Skip to content
5 Albums I Can't Live Without

5 Albums I Can’t Live Without: Norman Blake of Teenage Fanclub

(Credit: Donald Milne)

Name  Norman Blake

Best known for  Being the Norman Blake that didn’t play on Nashville Skyline.

Current city  Glasgow.

Really want to be in  Tokyo. Eating and exploring the little side streets that run through Shibuya. Specifically, trying to find the little temple with the underground maze that a friend took me to about ten years ago. The maze was dug by hand, by a monk, way back in the distant past. Making my way through there in complete darkness was both spiritual and surreal.

Excited about  We have a new album coming out [on September 22] called Nothing Lasts Forever. We’ll be heading out on tour around the date of release and I am as excited as I always am when we get to head out on the road. Travelling the world and getting to meet interesting and engaging people never gets old. If you don’t enjoy that, you’re in the wrong line of work.

My current music collection has a lot of  Hawaiian albums. Inspired by my friend Jad Fair, who is a fan of the genre, I bought a job lot of 150 of them for 30 quid about 20 years ago. Mostly mediocre (at best), but there are some gems in there, too.

And a little bit of  Industrial. Specifically, Throbbing Gristle. Both me and Raymond [McGinley] from Teenage Fanclub were fans of that band when we were teenagers. Still enjoy listening to them and Chris & Cosey and Psychic TV.

Preferred format  I listen to all three [vinyl/CDs/streaming]. I also listen to radio a lot. Mostly classical music on BBC Radio 3. They cast the net far and wide and play everything from Opera to Baroque to Musique Concrete. Used CD’s are good value for money. The quality is really great and you can find them in every charity shop (thrift store) for pennies.

I could have picked any number of albums for this, but today it’s going to be…

5 Albums I Can’t Live Without:


Quebec, Ween

It’s an eclectic, no-fucks-given album, full of really well-crafted songs. Ween could turn their hand to any genre of music. And they did. The first song sounds like Motörhead. The eighth is a vaudevillian number called “Hey There Fancypants” which is somewhat reminiscent of the Beatles’ “Honey Pie.” Or something by Noel Coward. There’s a song called “I Don’t Want It” that is a soft-rock smash hit for someone if they discover and cover it.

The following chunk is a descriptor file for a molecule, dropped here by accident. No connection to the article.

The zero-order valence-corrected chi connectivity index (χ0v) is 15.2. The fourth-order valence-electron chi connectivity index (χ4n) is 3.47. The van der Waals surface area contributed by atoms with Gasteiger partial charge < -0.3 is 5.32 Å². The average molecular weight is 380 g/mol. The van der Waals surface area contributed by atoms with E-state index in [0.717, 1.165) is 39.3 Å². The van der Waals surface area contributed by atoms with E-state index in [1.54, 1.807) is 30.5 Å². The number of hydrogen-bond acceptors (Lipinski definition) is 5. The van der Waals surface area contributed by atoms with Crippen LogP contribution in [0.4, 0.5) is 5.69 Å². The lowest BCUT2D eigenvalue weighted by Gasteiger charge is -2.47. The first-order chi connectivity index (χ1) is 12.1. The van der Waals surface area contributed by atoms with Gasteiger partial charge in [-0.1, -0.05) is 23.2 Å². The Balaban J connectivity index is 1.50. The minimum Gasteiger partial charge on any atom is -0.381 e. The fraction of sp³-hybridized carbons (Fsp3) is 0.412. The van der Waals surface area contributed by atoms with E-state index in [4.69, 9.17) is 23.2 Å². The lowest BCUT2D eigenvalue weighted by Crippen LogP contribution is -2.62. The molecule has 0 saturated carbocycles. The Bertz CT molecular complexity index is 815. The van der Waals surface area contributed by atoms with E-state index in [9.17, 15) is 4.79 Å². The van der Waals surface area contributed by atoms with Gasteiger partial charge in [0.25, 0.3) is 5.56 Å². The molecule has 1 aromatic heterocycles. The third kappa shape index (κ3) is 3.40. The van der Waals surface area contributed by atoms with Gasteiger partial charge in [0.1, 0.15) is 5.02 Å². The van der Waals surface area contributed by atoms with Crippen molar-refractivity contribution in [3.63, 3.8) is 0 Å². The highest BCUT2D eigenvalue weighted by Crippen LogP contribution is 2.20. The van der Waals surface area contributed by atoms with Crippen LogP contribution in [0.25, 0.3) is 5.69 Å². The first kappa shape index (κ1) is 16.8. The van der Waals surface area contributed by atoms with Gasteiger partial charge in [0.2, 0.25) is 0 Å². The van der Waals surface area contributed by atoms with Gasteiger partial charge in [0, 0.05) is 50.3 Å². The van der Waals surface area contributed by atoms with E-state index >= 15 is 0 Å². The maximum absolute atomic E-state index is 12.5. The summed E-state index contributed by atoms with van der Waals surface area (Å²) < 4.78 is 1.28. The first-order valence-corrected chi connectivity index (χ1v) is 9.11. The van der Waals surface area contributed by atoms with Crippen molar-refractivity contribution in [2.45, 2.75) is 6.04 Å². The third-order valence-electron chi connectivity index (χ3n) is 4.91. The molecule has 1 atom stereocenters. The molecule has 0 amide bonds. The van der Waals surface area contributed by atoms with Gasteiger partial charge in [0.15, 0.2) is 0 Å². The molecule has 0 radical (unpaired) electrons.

Like Flies on Sherbet, Alex Chilton

People often compare us to Alex’s band Big Star. And rightly so. We loved those records and were heavily influenced by them. But I heard this album before I heard those and it really made an impression on me. It’s pretty much 50/50 Alex originals and covers (Alex was the master of choosing cover songs.) It’s proto punk, it’s irreverent. It’s fucked up. It’s Alex Chilton at his rawest. There’s a beautiful William Eggleston image on the cover too, so it also functions as a nice piece of art to lean against the wall in your flat/apartment.


Safe as Milk, Captain Beefheart and his Magic Band

I love everything by Captain Beefheart, but this is my favorite. It’s the most garage-rock version of the band (that’s a genre that appeals to me very much) but it still has all of that Delta blues-influenced thing going on, too. Zig Zag Wanderer has the dirtiest bass sound that I have ever heard on a record. There’s a little breakdown section where the bass is on its own and it’s really, really trashy and funky. So cool.


You Can’t Hide Your Love Forever, Orange Juice

Orange Juice were from my home city of Glasgow and they were the band that made me want to start my own band. Edwyn Collins, James Kirk, (SPIN magazine’s very own) Steven Daly and David McClymont made an incredible noise together. They were post-punk punk rockers. They moved me on from the year zero attitude that I had acquired through my observance of the punk rock aesthetic dogma. Which was that pretty much anything produced before 1977 was shit. Complete nonsense, of course. Orange Juice came along and said we love the Subway Sect, but we also love Chic and Al Green. That was revelatory for me. And they could write songs, too. There isn’t a bad tune on this record. It was perfection for the 16-year-old me. 


King Tubby Meets Rockers Uptown, Augustus Pablo and King Tubby

One genre of music that the punk rockers gave a free pass to was reggae, dub specifically. Me and my mate Gerry Brown would listen to King Tubby Meets Rockers Uptown alongside other favorites like The Clash’s Give ‘Em Enough Rope and Love Bites by The Buzzcocks. Métal Urbain, PragVEC, Killing Joke, etc. I still have the Island Records 7” of the album’s title track that Gerry gave me back in the day. I still listen to it. I still love it. That melodica still sounds amazing! I am really fond of dub/reggae in general.